In Florida, Alex Sink won the Democratic gubernatorial primary. Insurgent outsider and former health-care executive Rick Scott narrowly edged out Republican Attorney General Bill McCollum, who had a big lead in the polls. (A third candidate may have doomed McCollum, drawing more than 10 percent of the vote.)
But the real story is the gigantic gap in turnout. The Democrat race drew about 862,000 voters; the Republicans drew about 1.28 million voters. In other words, about 420,000 more Republicans than Democrats turned out. By contrast, in the 2006 gubernatorial primary, the gap was only about 100,000 in the GOP’s favor. (Charlie Crist went on to win in the general election.)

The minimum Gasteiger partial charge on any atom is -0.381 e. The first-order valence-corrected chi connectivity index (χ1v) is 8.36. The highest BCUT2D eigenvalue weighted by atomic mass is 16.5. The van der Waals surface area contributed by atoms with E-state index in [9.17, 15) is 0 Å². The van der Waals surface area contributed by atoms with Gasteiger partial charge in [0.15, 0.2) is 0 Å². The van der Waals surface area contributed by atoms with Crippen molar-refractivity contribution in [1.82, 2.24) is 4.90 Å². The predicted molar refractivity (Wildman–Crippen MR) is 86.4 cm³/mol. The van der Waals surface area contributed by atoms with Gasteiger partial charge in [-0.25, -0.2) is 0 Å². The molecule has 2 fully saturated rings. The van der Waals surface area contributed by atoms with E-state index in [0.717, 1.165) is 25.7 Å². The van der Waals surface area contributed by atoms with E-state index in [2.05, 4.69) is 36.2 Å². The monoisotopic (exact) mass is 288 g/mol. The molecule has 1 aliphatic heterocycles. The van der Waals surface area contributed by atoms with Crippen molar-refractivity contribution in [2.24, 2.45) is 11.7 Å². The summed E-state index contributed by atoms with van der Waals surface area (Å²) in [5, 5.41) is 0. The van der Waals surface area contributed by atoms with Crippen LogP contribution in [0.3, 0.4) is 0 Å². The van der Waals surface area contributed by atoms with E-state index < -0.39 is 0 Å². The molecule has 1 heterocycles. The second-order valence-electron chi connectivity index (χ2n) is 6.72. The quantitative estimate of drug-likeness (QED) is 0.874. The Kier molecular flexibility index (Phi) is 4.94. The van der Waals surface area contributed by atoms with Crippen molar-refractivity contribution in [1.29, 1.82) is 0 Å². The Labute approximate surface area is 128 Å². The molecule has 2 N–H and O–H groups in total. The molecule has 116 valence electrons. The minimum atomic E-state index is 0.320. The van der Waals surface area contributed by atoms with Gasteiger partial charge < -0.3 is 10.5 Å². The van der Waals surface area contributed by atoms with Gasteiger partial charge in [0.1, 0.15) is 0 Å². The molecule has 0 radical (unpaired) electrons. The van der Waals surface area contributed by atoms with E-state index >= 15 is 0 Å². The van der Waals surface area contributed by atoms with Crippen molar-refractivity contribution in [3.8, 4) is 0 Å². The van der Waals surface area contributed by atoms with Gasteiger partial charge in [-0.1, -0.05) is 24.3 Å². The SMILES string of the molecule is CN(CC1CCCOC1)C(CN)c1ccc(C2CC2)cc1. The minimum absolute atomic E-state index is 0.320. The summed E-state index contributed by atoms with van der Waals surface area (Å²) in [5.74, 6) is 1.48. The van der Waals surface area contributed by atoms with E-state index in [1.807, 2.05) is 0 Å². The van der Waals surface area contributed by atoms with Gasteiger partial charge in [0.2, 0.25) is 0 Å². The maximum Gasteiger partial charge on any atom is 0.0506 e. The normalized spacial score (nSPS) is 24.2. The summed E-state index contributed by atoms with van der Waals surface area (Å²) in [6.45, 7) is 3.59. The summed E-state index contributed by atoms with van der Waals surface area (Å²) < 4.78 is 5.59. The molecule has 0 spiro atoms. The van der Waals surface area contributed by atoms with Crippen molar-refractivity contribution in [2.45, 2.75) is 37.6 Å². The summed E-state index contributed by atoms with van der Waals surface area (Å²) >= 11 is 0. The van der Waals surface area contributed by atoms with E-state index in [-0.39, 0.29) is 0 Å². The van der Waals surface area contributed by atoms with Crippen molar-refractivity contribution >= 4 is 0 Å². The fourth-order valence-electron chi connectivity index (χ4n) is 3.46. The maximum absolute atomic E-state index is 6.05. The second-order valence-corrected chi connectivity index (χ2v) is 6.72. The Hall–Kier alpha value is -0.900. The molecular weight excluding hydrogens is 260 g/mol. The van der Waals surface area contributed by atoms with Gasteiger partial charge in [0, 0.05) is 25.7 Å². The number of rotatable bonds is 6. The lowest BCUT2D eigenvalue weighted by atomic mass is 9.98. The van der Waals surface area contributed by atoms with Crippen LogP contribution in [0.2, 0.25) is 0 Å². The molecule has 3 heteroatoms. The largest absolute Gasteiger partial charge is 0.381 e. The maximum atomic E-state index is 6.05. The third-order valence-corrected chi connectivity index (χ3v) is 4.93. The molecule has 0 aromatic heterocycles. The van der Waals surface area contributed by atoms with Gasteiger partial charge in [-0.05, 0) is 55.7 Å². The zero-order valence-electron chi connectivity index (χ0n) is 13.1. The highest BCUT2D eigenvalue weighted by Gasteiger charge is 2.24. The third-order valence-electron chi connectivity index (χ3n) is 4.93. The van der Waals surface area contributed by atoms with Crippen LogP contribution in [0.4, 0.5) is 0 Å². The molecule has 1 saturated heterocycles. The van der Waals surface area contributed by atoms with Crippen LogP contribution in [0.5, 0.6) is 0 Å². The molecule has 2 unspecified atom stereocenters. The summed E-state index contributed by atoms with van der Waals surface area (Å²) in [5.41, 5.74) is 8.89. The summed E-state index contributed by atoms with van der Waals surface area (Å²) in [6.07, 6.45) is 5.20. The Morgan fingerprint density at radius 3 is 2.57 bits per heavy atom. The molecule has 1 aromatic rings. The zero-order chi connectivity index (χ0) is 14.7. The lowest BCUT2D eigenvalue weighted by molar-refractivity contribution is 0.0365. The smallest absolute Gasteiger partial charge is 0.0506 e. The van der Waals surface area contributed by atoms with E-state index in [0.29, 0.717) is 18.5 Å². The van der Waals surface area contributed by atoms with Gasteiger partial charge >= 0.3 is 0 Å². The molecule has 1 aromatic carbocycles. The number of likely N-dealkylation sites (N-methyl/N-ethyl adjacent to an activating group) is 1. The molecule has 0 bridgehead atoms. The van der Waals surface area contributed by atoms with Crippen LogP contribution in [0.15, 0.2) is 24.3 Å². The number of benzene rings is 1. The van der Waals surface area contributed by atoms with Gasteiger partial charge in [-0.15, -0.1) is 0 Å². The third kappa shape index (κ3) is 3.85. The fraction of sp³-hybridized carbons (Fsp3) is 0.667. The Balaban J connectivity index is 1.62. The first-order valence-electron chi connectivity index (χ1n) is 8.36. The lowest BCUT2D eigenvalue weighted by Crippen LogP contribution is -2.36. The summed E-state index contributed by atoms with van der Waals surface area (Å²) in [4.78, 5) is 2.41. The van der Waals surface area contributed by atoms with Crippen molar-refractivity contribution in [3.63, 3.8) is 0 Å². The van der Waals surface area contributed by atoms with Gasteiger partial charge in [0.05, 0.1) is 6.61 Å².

The same story is true in the Senate primary races. In the contested Democratic primary, the turnout was about 909,000. In Marco Rubio’s walkaway victory, about 1.25 million voters cast ballots. The Marco Rubio campaign emails that their vote total, over a million, is “the most votes ever cast for a candidate in a Republican Senate primary.” The gap between Rubio and the Democrats’ combined total is about 340,000 votes.
Now, that’s an enthusiasm chasm.